Financial Education

plasma donation

The Value of Blood—Donating Plasma

If you need to make some extra money and you enjoy helping others, donating plasma could be a good option. Plasma is made up of the water, enzymes, proteins and antibodies in your blood. Companies process plasma to create medicines and to use in therapies. Since it can’t be created synthetically, and donated plasma does not go directly into the body of another person, businesses are willing to compensate donors for their time. If you’re considering a plasma donation, here are some things you should know:

  • You need to be between 16 and 69 years old.
  • You must weigh more than 110 pounds.
  • You must be in good health and free of infectious diseases.
  • You’ll have to pass a basic physical examination.
  • You should bring a valid photo ID and have proof of your Social Security number.
  • Some medications can prevent you from donating plasma.
  • Recent body piercings or tattoos may also prevent you from donating.
  • Some donation centers use promotions or coupons to draw in donors.
  • Search online for local plasma donation centers—make sure the one you choose is IQPP-certified, such as BioLife, CSL Plasma, Grifols, and Octapharma.
  • Drink lots of fluids before you go, as this will help your blood flow faster.
  • Avoid caffeine and alcohol within 24 hours of donation, as these can affect your blood pressure and hydration levels.
  • Pump your fist (e.g. use a stress ball) to help increase the rate of circulation.
  • You can expect somewhere between $20 to $50 per visit, depending on the company.
  • Some companies will pay you more for repeat donations.
  • Payment is usually distributed in the form of a prepaid debit card.
  • How much plasma you can give is dependent on your weight—the more you can donate, the more you can earn.
  • Plasmapheresis, or the process of separating the plasma from the red blood cells, takes usually around 60-90 minutes.
  • Your first donation will take longer than subsequent visits, because of the medical screening.
  • Normally, you may only make two donations in a seven-day time period.
  • Generally, you must wait 48 hours between visits.

Please check the official websites of the companies for specific details regarding rules and compensation regarding donating plasma.

autumn

Autumn Preparation for Winter Protection

The weather may seem nice right now, but winter is coming. Properly preparing your house in autumn can help prevent costly damage from rain, ice and snow. Here are some tips on how to save some money as you ready your residence for the cold weather.

  • Clear Your Gutters – Clogged gutters can cause water to pool on your roof and cracked downspouts can lead to damaged foundations and flooding basements. Before the wet weather arrives, remove leaves and other debris from your gutters. Test the flow of water with a hose. Look for cracks or breaks and repair where needed.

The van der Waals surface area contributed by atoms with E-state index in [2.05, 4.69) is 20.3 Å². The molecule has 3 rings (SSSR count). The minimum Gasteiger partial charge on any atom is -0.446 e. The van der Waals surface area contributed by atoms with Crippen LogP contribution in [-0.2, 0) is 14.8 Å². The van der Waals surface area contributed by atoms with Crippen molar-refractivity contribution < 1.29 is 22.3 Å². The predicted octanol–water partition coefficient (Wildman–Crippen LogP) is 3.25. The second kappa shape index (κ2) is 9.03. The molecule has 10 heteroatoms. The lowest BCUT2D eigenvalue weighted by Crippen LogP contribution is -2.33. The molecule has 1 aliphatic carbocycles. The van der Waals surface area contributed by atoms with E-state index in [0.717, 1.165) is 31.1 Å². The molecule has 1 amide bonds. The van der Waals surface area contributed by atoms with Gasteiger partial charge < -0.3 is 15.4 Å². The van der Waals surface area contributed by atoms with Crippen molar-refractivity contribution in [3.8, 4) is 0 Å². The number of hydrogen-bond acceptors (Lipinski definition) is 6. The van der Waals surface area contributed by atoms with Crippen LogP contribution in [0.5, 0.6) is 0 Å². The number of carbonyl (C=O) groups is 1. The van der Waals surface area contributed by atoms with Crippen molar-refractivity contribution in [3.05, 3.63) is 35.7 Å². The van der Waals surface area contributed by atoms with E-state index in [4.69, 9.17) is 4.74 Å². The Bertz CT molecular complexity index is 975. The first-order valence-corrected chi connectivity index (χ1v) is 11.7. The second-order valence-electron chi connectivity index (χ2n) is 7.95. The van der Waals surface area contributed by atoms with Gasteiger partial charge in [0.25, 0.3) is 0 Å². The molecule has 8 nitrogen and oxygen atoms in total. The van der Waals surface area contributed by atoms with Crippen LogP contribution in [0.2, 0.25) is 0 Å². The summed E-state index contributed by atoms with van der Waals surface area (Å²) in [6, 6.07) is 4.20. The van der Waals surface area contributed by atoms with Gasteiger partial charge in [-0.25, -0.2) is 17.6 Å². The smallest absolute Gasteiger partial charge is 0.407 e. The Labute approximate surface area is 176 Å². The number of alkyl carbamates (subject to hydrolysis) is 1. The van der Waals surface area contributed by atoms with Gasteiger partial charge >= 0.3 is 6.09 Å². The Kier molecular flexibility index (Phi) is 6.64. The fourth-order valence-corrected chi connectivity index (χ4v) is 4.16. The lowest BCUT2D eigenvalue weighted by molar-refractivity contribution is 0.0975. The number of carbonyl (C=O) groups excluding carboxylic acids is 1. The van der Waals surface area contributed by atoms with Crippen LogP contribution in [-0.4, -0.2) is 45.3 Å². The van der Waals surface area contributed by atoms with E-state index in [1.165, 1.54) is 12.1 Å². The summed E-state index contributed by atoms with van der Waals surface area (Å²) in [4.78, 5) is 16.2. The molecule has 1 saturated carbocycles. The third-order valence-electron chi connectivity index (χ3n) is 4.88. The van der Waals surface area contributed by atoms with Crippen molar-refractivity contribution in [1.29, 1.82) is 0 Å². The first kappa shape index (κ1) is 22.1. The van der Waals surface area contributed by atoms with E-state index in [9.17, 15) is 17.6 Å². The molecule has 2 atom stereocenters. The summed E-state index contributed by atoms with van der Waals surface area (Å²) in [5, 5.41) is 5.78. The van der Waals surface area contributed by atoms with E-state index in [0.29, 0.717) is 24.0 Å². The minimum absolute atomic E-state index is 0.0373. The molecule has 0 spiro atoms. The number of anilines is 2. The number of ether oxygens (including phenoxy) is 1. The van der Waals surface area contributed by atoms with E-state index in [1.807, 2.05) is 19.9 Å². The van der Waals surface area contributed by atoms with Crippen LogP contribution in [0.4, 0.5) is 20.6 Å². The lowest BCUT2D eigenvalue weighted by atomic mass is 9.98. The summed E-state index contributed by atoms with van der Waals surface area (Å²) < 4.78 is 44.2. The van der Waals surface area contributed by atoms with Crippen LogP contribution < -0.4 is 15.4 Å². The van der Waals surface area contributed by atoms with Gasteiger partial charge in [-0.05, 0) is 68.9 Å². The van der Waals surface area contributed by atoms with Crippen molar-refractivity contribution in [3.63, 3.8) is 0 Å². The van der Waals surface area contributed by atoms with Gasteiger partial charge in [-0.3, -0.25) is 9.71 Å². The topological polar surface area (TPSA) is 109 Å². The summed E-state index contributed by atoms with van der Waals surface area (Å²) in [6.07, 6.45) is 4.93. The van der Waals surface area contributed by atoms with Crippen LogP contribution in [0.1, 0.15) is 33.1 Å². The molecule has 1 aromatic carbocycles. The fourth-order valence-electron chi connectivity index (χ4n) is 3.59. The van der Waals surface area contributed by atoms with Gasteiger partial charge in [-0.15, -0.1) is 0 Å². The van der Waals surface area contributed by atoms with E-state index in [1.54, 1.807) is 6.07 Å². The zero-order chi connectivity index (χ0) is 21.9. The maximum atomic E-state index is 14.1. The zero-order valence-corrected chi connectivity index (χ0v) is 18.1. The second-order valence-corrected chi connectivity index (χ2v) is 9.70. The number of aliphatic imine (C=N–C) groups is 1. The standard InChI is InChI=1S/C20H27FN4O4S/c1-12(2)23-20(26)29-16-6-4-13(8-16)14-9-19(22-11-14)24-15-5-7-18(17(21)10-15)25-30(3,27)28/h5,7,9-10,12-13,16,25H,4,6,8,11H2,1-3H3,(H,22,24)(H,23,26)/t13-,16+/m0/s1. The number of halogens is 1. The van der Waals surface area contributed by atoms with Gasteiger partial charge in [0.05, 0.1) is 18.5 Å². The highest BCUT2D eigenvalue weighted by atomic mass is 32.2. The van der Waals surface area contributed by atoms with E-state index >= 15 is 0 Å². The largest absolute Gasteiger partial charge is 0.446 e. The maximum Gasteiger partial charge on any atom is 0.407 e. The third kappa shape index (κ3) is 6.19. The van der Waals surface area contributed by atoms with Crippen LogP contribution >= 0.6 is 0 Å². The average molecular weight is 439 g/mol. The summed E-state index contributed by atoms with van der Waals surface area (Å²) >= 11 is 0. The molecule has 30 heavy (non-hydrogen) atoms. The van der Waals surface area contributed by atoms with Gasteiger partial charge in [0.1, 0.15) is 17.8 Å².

• Protect Your Pipes – Turn off your sprinklers, open the valves, and drain the pipes—this will help prevent them bursting due to expanding ice. Unhook your hoses and store them in a garage or shed to extend their lives and shut off all outdoor plumbing.
  • Check Your Roof – It’s much easier to inspect your roof when it’s not slick with rain. Fix for any raised or damaged shingles. Plus, while you’re up there, you could even hang your Christmas lights, so you don’t have to do it in the snow—just don’t turn them on until after Thanksgiving.
  • Inspect Your Heater – Furnace filters are easy to change, but you should also have a specialist inspect your HVAC system and make sure the ducts are clear. Make sure the vents aren’t blocked. If you have a fireplace, you should clear ashes and debris out, then have a professional clean the chimney.
  • Do a Safety Check – Test your smoke alarms and carbon monoxide detectors. Change the batteries if necessary. Additionally, check your fire extinguishers and make an emergency escape plan with your family.
  • Test for Drafts – Your heaters won’t be very effective if all the warm air is seeping out of your home. Check for drafts by putting your hand near the edges of windows and doors. Use weather stripping or caulk to stop cold air from entering your house.
  • Strengthen Your Lawn – Mow your grass one last time in autumn, and don’t forget to empty the gas tank of the mower before storing it. Fertilize your lawn before the first frost for a healthier yard when the spring thaw comes. This will strengthen the roots to resist the lower temperatures and help your yard green up faster in the spring.
  • Prep Your Garden – Clear weeds out. Plant bulbs, such as tulips, daffodils and irises in the autumn for a beautiful start to spring. Inspect trees on your property for weak or damaged branches that could break if weighed down by snow. Bring your more delicate plants inside.
  • Stock Up on Supplies – Put an ice scraper in your car. Buy some ice melt. Check your snow shovels and your snow blower. It may seem too early for all this, but you’ll be thankful when that first snow starts to fall.
splash pad

Splish at a Splash Pad this Summer